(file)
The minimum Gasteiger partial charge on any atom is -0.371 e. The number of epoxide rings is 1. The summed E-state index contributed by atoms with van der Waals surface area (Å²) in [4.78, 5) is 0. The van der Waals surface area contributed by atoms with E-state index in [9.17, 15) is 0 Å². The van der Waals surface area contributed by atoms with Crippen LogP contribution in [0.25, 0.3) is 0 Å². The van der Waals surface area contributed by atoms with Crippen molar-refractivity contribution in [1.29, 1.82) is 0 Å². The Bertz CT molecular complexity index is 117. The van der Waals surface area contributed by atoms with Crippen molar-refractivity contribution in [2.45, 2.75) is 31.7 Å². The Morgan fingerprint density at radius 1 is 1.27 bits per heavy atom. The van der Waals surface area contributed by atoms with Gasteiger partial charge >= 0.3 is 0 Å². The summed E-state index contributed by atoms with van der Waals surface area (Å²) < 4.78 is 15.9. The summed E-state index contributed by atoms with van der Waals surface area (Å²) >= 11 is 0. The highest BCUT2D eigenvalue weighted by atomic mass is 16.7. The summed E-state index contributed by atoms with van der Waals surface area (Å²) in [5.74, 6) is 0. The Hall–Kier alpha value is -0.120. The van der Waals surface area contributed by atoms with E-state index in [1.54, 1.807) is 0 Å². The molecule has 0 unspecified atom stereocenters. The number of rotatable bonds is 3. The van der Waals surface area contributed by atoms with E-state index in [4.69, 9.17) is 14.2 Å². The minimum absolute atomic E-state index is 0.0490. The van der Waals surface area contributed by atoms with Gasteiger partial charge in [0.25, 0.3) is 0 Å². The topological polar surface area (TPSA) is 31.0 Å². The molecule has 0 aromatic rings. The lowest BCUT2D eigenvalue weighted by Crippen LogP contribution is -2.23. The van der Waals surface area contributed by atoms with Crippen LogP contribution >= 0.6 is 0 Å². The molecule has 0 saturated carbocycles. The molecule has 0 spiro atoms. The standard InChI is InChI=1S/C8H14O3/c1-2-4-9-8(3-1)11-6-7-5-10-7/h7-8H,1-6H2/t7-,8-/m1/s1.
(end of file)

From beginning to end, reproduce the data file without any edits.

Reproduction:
The minimum Gasteiger partial charge on any atom is -0.371 e. The number of epoxide rings is 1. The summed E-state index contributed by atoms with van der Waals surface area (Å²) in [4.78, 5) is 0. The van der Waals surface area contributed by atoms with E-state index in [9.17, 15) is 0 Å². The van der Waals surface area contributed by atoms with Crippen LogP contribution in [0.25, 0.3) is 0 Å². The van der Waals surface area contributed by atoms with Crippen molar-refractivity contribution in [1.29, 1.82) is 0 Å². The Bertz CT molecular complexity index is 117. The van der Waals surface area contributed by atoms with Crippen molar-refractivity contribution in [2.45, 2.75) is 31.7 Å². The Morgan fingerprint density at radius 1 is 1.27 bits per heavy atom. The van der Waals surface area contributed by atoms with Gasteiger partial charge >= 0.3 is 0 Å². The summed E-state index contributed by atoms with van der Waals surface area (Å²) < 4.78 is 15.9. The summed E-state index contributed by atoms with van der Waals surface area (Å²) >= 11 is 0. The highest BCUT2D eigenvalue weighted by atomic mass is 16.7. The summed E-state index contributed by atoms with van der Waals surface area (Å²) in [5.74, 6) is 0. The Hall–Kier alpha value is -0.120. The van der Waals surface area contributed by atoms with E-state index in [1.54, 1.807) is 0 Å². The molecule has 0 unspecified atom stereocenters. The number of rotatable bonds is 3. The van der Waals surface area contributed by atoms with E-state index in [4.69, 9.17) is 14.2 Å². The minimum absolute atomic E-state index is 0.0490. The van der Waals surface area contributed by atoms with Gasteiger partial charge in [0.25, 0.3) is 0 Å². The topological polar surface area (TPSA) is 31.0 Å². The molecule has 0 aromatic rings. The lowest BCUT2D eigenvalue weighted by Crippen LogP contribution is -2.23. The van der Waals surface area contributed by atoms with Crippen LogP contribution >= 0.6 is 0 Å². The molecule has 0 saturated carbocycles. The molecule has 0 spiro atoms. The standard InChI is InChI=1S/C8H14O3/c1-2-4-9-8(3-1)11-6-7-5-10-7/h7-8H,1-6H2/t7-,8-/m1/s1.